In 2010, a reputed gang member beat an Irish exchange student into a coma with a baseball bat during a robbery in Bucktown.
The police used a StingRay —the brand name for a secret cellphone tracker —to locate the victim’s stolen phone at a North Side apartment.
The apartment belonged to the girlfriend of Heriberto Viramontes, who was later arrested in the beating of Natasha McShane. Viramontes is serving a 25-year prison term for attempted murder. McShane recovered, but was severely disabled.
The Viramontes case is one at least 30 criminal investigations in which the Chicago Police Department used a StingRay tracker since 2010, according to documents the city was forced to make public because of an open-records lawsuit.
In 2014, Freddy Martinez, a Chicago privacy activist who works in the software industry, sued the city to release the documents. The city recently settled the case and turned over hundreds of pages of documents to Martinez and his attorney, Matthew Topic, of the law firm Loevy & Loevy.
Martinez wanted to know whether the city was using StingRays to spy on protesters and wanted to see whether police were fully disclosing how the devices work when officers went to judges asking to use them in investigations.
The documents don’t show any instances of police using StingRays to trackdemonstrators.
Instead, they show the devices were used in more than a dozen murder investigations; several kidnappings; and in drug-conspiracy cases involving gang members. In one of the kidnappings, the victim was located along with a suspect, according to the documents.
In anothercase, police were trying to recover a cellphone stolen from a police officer in a carjacking.
Martinez, though, doesn’t believe the city turned over everything.
“It is a suspiciously low number for a city the size of Chicago,” he said of the casesin which StingRays were used. “I still am not sure of the full extent of their use.”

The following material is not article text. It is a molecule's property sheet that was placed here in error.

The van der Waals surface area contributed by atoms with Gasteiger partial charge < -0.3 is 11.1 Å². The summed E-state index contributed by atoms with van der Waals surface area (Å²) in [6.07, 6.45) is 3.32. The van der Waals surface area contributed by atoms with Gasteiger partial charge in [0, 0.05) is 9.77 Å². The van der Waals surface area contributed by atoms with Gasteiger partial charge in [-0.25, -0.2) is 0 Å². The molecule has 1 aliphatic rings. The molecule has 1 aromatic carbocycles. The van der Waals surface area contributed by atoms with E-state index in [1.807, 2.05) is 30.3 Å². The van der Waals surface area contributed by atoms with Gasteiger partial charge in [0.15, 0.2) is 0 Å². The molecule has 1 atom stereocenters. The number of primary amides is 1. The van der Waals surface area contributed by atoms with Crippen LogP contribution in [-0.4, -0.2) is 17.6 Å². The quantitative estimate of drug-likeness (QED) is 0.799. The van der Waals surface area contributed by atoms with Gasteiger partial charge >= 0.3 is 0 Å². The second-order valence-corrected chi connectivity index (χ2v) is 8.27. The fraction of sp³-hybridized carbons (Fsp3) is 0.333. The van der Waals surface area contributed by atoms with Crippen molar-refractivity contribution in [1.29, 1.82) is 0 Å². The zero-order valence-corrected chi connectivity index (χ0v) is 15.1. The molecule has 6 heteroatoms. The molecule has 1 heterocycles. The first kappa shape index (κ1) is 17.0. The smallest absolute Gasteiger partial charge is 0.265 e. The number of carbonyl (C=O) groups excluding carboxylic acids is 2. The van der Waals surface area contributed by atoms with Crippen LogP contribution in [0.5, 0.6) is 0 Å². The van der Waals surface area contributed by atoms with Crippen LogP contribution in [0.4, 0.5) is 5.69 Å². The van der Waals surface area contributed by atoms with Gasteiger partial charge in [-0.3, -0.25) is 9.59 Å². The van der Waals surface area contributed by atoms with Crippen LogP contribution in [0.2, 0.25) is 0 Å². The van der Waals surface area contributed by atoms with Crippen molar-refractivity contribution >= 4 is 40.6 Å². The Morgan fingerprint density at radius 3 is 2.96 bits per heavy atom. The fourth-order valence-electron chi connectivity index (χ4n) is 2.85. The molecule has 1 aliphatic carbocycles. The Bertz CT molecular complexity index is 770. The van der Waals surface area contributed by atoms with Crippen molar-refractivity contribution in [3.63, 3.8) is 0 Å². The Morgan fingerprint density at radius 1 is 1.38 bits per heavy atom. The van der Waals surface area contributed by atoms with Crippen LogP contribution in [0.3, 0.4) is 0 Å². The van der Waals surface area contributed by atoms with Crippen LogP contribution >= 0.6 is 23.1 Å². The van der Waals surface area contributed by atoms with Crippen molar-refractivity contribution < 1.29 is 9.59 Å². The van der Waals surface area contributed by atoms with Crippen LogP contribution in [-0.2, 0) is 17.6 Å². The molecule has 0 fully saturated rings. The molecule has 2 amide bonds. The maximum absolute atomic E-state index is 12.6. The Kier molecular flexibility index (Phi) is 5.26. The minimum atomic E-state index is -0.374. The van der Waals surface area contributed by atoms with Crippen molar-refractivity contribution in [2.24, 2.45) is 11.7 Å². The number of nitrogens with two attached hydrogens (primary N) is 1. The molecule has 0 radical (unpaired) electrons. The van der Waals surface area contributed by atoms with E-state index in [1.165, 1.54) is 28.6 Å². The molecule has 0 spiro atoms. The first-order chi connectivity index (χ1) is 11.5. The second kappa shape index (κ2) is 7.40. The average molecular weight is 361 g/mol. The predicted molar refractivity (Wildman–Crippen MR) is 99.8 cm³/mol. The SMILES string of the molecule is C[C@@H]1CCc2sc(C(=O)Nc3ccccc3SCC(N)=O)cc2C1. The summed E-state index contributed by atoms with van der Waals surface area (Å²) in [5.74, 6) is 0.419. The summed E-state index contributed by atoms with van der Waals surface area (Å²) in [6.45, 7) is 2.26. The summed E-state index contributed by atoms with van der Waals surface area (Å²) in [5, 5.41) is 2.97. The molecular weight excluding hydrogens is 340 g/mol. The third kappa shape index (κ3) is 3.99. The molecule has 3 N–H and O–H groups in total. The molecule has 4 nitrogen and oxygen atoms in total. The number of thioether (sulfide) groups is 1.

The documents also show how the police described the devices to judges.
In one court application, an officer saidhe sought to use a “digital analyzer” that detects radio signals emitted automatically at the time a cellphone is turned on, and then periodically after that. The officer said the device “does not intercept any content of communications.”
Martinez said such descriptions didn’t fully explain the capabilities of the devices. They can track the location ofnumerouscellphones within a wideradius.
Civil rights activists have objected to such indiscriminate collection of personal cellphone data.
“I definitely do think they were not fully informing the courts on their use,” Martinez said.
The police department has been using StingRays for more than a decade, records show. The city has spent hundreds of thousands of dollars on the devices, which are manufactured by Harris Corp. in Florida. The Chicago police have used asset-forfeiture money to pay for them.The devices have been shrouded in secrecy partly because of nondisclosure agreements that local police agencies and federal agencies have signed with Harris Corp.
Earlier this year, Gov. Bruce Rauner responded to concerns over the use of StingRays by signing a law requiring the police to obtain court approval before using such cellular tracking systems. Police are required to delete any information they obtain from “non-target” phones. The law goes into effect on Jan. 1.